Supreme Court Opinions

Format: 10/24/2014
Format: 10/24/2014
Mark D. Talley v. Board of Professional Responsibility - Concurring
W2010-02072-SC-R3-BP
Authoring Judge: Justice Janice M. Holder
Trial Court Judge: Chancellor James F. Butler

I concur in the judgment of the Court, but I do not concur in the reasoning of the majority opinion.

Shelby County Supreme Court 10/26/11
Mark D. Talley v. Board of Professional Responsibility
W2010-02072-SC-R3-BP
Authoring Judge: Justice William C. Koch, Jr.
Trial Court Judge: Chancellor James F. Butler

This appeal involves a disciplinaryproceeding against a Memphis lawyer who pleaded guilty in the Criminal Court for Shelby County to facilitating the felonious violation of the Tennessee Securities Act. After a Board of Professional Responsibility hearing panel recommended that he be disbarred, the lawyer filed a petition for writ of certiorari in the Chancery Court for Shelby County seeking judicial review of the hearing panel’s decision. The trial court affirmed the recommendation of the hearing panel, and the lawyer appealed to this Court. On appeal, the Board of Professional Responsibility asserts that the lawyer’s petition should be dismissed because his petition for writ of certiorari did not contain the recitation required by Tenn. Code Ann. § 27-8-106 (2000). For his part, the lawyer asserts that the punishment of disbarment is excessive. We have determined that the lawyer’s deficient petition for writ of certiorari does not prevent the courts from reviewing the hearing panel’s decision. We have also determined that the record fully supports the hearing panel’s findings and that disbarring the lawyer is not an excessive punishment in light of the facts and circumstances of this case.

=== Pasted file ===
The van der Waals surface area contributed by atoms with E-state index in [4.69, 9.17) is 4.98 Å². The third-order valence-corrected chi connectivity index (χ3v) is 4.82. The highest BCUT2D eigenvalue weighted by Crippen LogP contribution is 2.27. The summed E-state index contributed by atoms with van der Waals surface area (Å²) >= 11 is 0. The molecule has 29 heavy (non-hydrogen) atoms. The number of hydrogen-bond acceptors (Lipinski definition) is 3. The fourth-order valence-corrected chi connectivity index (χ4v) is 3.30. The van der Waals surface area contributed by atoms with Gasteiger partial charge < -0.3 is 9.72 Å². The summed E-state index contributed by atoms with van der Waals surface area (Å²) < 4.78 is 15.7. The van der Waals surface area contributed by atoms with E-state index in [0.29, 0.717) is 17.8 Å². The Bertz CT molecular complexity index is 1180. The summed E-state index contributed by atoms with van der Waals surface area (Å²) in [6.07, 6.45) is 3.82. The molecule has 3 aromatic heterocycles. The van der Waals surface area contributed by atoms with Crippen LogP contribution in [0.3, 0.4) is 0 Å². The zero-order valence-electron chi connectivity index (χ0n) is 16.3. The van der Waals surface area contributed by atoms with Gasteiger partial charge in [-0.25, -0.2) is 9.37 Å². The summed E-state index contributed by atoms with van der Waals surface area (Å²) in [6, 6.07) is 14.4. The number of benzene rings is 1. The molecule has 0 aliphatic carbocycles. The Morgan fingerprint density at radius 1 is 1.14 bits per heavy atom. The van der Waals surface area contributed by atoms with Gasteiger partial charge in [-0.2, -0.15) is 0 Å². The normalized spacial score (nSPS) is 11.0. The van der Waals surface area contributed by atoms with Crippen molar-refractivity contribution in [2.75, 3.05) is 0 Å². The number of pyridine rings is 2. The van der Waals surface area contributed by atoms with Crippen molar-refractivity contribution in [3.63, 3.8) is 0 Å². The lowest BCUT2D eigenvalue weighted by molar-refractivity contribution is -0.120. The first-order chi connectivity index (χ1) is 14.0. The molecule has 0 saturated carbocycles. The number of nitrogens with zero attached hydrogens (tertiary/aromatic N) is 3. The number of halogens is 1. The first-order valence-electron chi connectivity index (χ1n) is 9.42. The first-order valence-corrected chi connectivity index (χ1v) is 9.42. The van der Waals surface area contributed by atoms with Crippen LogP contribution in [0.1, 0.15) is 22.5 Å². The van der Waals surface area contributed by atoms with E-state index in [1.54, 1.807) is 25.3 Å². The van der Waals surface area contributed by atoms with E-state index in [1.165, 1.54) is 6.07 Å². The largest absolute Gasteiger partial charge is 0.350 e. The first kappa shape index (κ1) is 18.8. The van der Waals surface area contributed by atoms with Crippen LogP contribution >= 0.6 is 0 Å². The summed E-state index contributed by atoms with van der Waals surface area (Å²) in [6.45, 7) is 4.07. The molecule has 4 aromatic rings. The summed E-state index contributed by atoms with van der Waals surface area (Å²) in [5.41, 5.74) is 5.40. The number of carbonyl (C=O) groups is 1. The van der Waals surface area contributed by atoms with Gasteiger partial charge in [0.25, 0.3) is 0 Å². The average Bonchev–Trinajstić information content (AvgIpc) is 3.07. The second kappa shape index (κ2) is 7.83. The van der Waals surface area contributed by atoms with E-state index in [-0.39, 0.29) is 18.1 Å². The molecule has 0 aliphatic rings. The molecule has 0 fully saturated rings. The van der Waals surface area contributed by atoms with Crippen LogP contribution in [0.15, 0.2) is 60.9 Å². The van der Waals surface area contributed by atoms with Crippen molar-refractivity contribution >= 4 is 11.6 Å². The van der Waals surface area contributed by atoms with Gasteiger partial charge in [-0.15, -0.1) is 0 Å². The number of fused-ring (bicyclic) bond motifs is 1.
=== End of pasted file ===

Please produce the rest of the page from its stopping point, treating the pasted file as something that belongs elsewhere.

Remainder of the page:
Shelby County Supreme Court 10/26/11
Federal Insurance Company a/s/o Robert and Joanie Emerson v. Martin Edward Winters, d/b/a Winters Roofing Company
E2009-02065-SC-R11-CV
Authoring Judge: Justice Gary R. Wade
Trial Court Judge: Judge W. Neil Thomas, III

The defendant contractor entered into a contract to replace a roof. When the newly installed roof developed leaks, the defendant hired an independent contractor to make the necessary repairs. While performing the work, the independent contractor caused a fire, resulting in an $871,069.73 insurance claim by the homeowners. As subrogor to the homeowners’ rights and claims arising out of the fire, the plaintiff insurance company sued the defendant in both tort and in contract. The defendant filed a motion for summary judgment, asserting that because he had subcontracted the work, he could not be liable. The trial court granted the motion on both the negligence and breach of contract claims. The Court of Appeals reversed, holding that the defendant had a non-delegable contractual duty to perform the roofing services in a careful, skillful, and workmanlike manner. This Court granted the defendant’s application for permission to appeal in order to determine the propriety of the claim under the theory of contract. Because the defendant had an implied non-delegable duty to install the roof in a careful, skillful, diligent, and workmanlike manner, the judgment of the Court of Appeals is affirmed. The case is remanded to the trial court for proceedings consistent with this opinion.